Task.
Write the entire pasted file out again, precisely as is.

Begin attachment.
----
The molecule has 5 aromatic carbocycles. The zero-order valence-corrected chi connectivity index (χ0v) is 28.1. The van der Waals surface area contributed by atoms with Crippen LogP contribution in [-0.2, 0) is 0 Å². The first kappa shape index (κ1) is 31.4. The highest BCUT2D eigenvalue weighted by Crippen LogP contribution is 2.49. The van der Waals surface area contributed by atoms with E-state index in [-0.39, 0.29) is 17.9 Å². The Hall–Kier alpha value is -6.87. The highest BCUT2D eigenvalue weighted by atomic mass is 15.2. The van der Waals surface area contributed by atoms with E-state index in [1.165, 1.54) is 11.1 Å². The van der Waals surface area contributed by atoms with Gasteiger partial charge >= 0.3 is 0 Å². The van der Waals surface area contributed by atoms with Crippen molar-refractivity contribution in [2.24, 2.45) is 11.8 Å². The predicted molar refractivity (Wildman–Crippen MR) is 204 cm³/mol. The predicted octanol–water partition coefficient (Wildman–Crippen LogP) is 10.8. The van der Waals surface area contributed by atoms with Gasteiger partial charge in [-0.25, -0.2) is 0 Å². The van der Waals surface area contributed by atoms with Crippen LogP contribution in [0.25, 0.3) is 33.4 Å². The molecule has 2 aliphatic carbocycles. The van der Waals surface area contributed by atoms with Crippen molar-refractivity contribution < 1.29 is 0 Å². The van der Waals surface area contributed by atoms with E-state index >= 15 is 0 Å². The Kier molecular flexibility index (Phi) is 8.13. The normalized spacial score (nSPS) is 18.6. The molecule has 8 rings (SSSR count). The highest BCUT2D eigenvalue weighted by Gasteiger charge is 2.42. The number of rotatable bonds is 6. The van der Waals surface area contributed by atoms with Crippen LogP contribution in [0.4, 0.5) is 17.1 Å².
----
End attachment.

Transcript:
The molecule has 5 aromatic carbocycles. The zero-order valence-corrected chi connectivity index (χ0v) is 28.1. The van der Waals surface area contributed by atoms with Crippen LogP contribution in [-0.2, 0) is 0 Å². The first kappa shape index (κ1) is 31.4. The highest BCUT2D eigenvalue weighted by Crippen LogP contribution is 2.49. The van der Waals surface area contributed by atoms with E-state index in [-0.39, 0.29) is 17.9 Å². The Hall–Kier alpha value is -6.87. The highest BCUT2D eigenvalue weighted by atomic mass is 15.2. The van der Waals surface area contributed by atoms with E-state index in [1.165, 1.54) is 11.1 Å². The van der Waals surface area contributed by atoms with Gasteiger partial charge >= 0.3 is 0 Å². The van der Waals surface area contributed by atoms with Crippen molar-refractivity contribution in [2.24, 2.45) is 11.8 Å². The predicted molar refractivity (Wildman–Crippen MR) is 204 cm³/mol. The predicted octanol–water partition coefficient (Wildman–Crippen LogP) is 10.8. The van der Waals surface area contributed by atoms with Gasteiger partial charge in [-0.25, -0.2) is 0 Å². The van der Waals surface area contributed by atoms with Crippen LogP contribution in [0.25, 0.3) is 33.4 Å². The molecule has 2 aliphatic carbocycles. The van der Waals surface area contributed by atoms with Crippen molar-refractivity contribution < 1.29 is 0 Å². The van der Waals surface area contributed by atoms with E-state index >= 15 is 0 Å². The Kier molecular flexibility index (Phi) is 8.13. The normalized spacial score (nSPS) is 18.6. The molecule has 8 rings (SSSR count). The highest BCUT2D eigenvalue weighted by Gasteiger charge is 2.42. The number of rotatable bonds is 6. The van der Waals surface area contributed by atoms with Crippen LogP contribution in [0.4, 0.5) is 17.1 Å².